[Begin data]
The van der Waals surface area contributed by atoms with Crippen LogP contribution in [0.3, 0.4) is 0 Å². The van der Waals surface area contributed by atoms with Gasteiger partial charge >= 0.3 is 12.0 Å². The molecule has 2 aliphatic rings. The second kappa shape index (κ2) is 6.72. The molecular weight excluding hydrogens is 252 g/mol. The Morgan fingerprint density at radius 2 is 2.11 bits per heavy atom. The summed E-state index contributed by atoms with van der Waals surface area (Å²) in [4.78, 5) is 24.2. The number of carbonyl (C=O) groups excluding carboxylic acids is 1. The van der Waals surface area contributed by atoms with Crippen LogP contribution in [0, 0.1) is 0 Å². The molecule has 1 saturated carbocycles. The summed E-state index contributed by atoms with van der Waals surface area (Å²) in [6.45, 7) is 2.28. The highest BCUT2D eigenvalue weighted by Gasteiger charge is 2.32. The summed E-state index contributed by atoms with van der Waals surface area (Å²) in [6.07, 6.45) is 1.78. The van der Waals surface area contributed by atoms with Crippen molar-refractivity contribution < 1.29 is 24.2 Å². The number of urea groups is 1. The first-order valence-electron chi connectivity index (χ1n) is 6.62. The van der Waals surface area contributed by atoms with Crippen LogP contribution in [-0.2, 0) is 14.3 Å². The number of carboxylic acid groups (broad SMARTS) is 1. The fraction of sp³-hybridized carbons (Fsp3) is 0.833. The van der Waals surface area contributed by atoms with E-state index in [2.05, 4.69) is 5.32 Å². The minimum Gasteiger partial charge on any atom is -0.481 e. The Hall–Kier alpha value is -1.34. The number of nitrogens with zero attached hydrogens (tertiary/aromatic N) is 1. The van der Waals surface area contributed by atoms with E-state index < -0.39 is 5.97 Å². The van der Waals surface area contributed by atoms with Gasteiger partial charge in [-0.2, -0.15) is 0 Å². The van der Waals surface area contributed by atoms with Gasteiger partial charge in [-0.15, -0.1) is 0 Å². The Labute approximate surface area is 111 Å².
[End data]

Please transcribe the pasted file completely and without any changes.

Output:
The van der Waals surface area contributed by atoms with Crippen LogP contribution in [0.3, 0.4) is 0 Å². The van der Waals surface area contributed by atoms with Gasteiger partial charge >= 0.3 is 12.0 Å². The molecule has 2 aliphatic rings. The second kappa shape index (κ2) is 6.72. The molecular weight excluding hydrogens is 252 g/mol. The Morgan fingerprint density at radius 2 is 2.11 bits per heavy atom. The summed E-state index contributed by atoms with van der Waals surface area (Å²) in [4.78, 5) is 24.2. The number of carbonyl (C=O) groups excluding carboxylic acids is 1. The van der Waals surface area contributed by atoms with Crippen LogP contribution in [0, 0.1) is 0 Å². The molecule has 1 saturated carbocycles. The summed E-state index contributed by atoms with van der Waals surface area (Å²) in [6.45, 7) is 2.28. The highest BCUT2D eigenvalue weighted by Gasteiger charge is 2.32. The summed E-state index contributed by atoms with van der Waals surface area (Å²) in [6.07, 6.45) is 1.78. The van der Waals surface area contributed by atoms with Crippen molar-refractivity contribution < 1.29 is 24.2 Å². The number of urea groups is 1. The first-order valence-electron chi connectivity index (χ1n) is 6.62. The van der Waals surface area contributed by atoms with Crippen LogP contribution in [-0.2, 0) is 14.3 Å². The number of carboxylic acid groups (broad SMARTS) is 1. The fraction of sp³-hybridized carbons (Fsp3) is 0.833. The van der Waals surface area contributed by atoms with E-state index in [2.05, 4.69) is 5.32 Å². The minimum Gasteiger partial charge on any atom is -0.481 e. The Hall–Kier alpha value is -1.34. The number of nitrogens with zero attached hydrogens (tertiary/aromatic N) is 1. The van der Waals surface area contributed by atoms with E-state index < -0.39 is 5.97 Å². The van der Waals surface area contributed by atoms with Gasteiger partial charge in [-0.2, -0.15) is 0 Å². The van der Waals surface area contributed by atoms with Gasteiger partial charge in [-0.15, -0.1) is 0 Å². The Labute approximate surface area is 111 Å².